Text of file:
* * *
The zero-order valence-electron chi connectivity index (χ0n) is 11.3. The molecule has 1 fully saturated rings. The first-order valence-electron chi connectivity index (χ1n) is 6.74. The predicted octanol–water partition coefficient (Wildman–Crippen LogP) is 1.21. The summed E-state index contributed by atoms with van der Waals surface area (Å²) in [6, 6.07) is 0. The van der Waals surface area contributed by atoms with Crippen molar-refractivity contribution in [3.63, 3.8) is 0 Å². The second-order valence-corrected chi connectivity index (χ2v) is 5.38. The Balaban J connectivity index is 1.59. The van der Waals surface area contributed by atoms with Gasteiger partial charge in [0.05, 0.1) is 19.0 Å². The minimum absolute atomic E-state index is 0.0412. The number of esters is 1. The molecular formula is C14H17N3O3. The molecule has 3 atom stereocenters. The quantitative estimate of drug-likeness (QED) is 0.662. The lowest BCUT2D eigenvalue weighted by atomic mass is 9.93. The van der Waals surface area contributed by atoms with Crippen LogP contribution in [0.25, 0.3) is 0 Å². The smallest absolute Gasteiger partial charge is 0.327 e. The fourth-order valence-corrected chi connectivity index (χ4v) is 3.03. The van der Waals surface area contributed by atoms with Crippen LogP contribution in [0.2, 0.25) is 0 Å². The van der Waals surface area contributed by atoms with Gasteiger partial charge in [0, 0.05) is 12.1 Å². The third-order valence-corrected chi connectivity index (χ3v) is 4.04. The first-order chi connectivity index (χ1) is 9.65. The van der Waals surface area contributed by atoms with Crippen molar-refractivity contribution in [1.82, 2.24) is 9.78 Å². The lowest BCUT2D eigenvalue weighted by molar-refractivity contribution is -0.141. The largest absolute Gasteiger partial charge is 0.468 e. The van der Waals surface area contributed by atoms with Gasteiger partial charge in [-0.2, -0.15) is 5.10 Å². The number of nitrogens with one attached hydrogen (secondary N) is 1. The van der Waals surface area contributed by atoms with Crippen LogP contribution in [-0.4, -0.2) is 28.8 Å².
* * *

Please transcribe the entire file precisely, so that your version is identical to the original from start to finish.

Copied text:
The zero-order valence-electron chi connectivity index (χ0n) is 11.3. The molecule has 1 fully saturated rings. The first-order valence-electron chi connectivity index (χ1n) is 6.74. The predicted octanol–water partition coefficient (Wildman–Crippen LogP) is 1.21. The summed E-state index contributed by atoms with van der Waals surface area (Å²) in [6, 6.07) is 0. The van der Waals surface area contributed by atoms with Crippen molar-refractivity contribution in [3.63, 3.8) is 0 Å². The second-order valence-corrected chi connectivity index (χ2v) is 5.38. The Balaban J connectivity index is 1.59. The van der Waals surface area contributed by atoms with Gasteiger partial charge in [0.05, 0.1) is 19.0 Å². The minimum absolute atomic E-state index is 0.0412. The number of esters is 1. The molecular formula is C14H17N3O3. The molecule has 3 atom stereocenters. The quantitative estimate of drug-likeness (QED) is 0.662. The lowest BCUT2D eigenvalue weighted by atomic mass is 9.93. The van der Waals surface area contributed by atoms with Crippen LogP contribution in [0.25, 0.3) is 0 Å². The smallest absolute Gasteiger partial charge is 0.327 e. The fourth-order valence-corrected chi connectivity index (χ4v) is 3.03. The van der Waals surface area contributed by atoms with Crippen LogP contribution in [0.2, 0.25) is 0 Å². The van der Waals surface area contributed by atoms with Gasteiger partial charge in [0, 0.05) is 12.1 Å². The third-order valence-corrected chi connectivity index (χ3v) is 4.04. The first-order chi connectivity index (χ1) is 9.65. The van der Waals surface area contributed by atoms with Crippen molar-refractivity contribution in [1.82, 2.24) is 9.78 Å². The lowest BCUT2D eigenvalue weighted by molar-refractivity contribution is -0.141. The largest absolute Gasteiger partial charge is 0.468 e. The van der Waals surface area contributed by atoms with Gasteiger partial charge in [-0.2, -0.15) is 5.10 Å². The number of nitrogens with one attached hydrogen (secondary N) is 1. The van der Waals surface area contributed by atoms with Crippen LogP contribution in [-0.4, -0.2) is 28.8 Å².